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Schleswig-Holstein issues Germany’s first online gaming licences

888, PokerStars, bwin, bet365, Betfair and Ladbrokes were among the recipients of Germany’s first ever licences for online poker and casino, issued this afternoon by the northernmost federal state of Schleswig-Holstein.

The issue of 12 licences follows the failure of the Land to receive European Commission approval for repealing its Gambling Act which provides for the issue of unlimited licences for online betting and casino (including poker) and joining the restrictive sports betting-only Treaty backed by the other 15 German federal states.

The six-year permits are valid until 18 December 2018, with the full list of licensees as follows: 888Poker; bet-at-home; bet365; Betfair; bwin; Cashpoint Malta; Ladbrokes; Mybet; Online Casino Germany; PokerStars; Tipico and Skill On Net.

A further 18 applications for licences to offer online casino, including poker, are being considered, Schleswig Holstein added today. 15 companies have already been issued with online sports betting licences.

Interior Minister Andreas Breitner (pictured) said while he thought “this exceptionalism is politically wrong”, the Schleswig-Holstein government was required to fulfil its legal obligation to operators under the Gambling Act passed by its predecessor. He reiterated SH’s intention to accede to the Interstate Treaty on Gaming (ITG).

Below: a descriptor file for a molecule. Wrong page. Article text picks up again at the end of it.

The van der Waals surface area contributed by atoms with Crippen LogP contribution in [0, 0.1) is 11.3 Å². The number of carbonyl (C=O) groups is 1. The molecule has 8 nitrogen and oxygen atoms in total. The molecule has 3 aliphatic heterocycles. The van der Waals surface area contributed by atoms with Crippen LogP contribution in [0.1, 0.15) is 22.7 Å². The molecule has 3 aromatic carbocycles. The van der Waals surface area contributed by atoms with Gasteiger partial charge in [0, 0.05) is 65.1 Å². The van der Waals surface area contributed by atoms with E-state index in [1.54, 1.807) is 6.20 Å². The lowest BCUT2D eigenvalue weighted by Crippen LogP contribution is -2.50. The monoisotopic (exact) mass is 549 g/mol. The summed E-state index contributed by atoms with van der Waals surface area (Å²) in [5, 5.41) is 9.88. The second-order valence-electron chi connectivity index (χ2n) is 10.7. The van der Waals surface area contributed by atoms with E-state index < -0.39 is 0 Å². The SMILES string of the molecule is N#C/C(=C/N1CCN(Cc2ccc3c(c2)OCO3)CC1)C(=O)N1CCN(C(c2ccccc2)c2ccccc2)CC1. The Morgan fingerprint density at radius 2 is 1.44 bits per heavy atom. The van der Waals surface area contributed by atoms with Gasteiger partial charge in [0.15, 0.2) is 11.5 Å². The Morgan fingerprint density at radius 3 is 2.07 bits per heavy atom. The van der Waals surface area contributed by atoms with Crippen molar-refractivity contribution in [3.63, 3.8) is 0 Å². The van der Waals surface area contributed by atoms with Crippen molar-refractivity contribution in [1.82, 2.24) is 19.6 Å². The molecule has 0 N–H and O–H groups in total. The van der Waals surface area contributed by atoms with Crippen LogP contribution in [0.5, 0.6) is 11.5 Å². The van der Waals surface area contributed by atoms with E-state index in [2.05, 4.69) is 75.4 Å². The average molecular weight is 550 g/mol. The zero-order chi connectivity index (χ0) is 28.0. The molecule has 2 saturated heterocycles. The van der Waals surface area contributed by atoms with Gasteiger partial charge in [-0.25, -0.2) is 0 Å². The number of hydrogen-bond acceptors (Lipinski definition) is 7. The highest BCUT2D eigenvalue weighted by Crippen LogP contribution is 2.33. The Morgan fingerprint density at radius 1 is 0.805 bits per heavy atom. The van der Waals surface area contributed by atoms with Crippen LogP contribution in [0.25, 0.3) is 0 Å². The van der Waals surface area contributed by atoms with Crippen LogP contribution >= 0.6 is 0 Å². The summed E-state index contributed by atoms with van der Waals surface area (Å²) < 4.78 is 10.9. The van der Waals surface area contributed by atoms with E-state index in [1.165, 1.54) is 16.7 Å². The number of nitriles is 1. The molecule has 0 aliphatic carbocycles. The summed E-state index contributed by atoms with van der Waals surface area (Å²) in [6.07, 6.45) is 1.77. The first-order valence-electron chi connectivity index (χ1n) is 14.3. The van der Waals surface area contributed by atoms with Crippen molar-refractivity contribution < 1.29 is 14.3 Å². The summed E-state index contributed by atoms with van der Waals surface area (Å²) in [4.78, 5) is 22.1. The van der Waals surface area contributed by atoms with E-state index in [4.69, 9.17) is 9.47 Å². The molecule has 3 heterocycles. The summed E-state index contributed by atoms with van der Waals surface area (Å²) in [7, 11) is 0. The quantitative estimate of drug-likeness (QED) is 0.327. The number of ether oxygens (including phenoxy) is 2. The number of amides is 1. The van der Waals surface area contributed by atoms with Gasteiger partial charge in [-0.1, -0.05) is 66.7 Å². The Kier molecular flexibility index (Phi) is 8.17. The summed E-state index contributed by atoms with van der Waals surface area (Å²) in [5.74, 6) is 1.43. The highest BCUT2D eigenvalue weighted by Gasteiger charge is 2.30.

bwin.party and Mybet had initiated legal action in August aimed at forcing SH in fulfilling its legal obligation to issue them with egaming permits. Unlike for online sports betting, where a clause in its Gambling Act prevents it from collecting duty on betting that is subject to taxation under the [federal] Betting and Lotteries Act, SH will be able to collect 20% of gross profits generated by licensees from offering online casino and poker games to state residents.

Germany’s Federal Court of Justice is currently investigating whether the existence of two parallel licensing regimes in Germany – the G15′s plan to issue up to 20 licences just for sports betting and the Schleswig-Holstein multi-product regime – breaches EU laws.

The EC this year disagreed with the German court’s 2011 decision that restrictions on the freedom to provide gambling services by banning the offer of online poker and casino could be justified in terms of providing better protection for players from crime fraud and addiction.

As well as giving German authorities two years to prove the compliance of their regime with EU law, the EC also expressed doubts whether taxing sports bets at a prohibitive 5% of turnover would be economically viable, and also over the lack of data provided by the 15 Lander to back up their claim that the egaming ban was justified because these games were more vulnerable to rigging, money laundering and increased addiction risks.

Today’s approvals will make it even more difficult for German authorities to enforce the ban within the ITG on operators offering online casino and poker games to citizens of the EU Member State.

Article written by Stephen Carter


Casino Choice journalist

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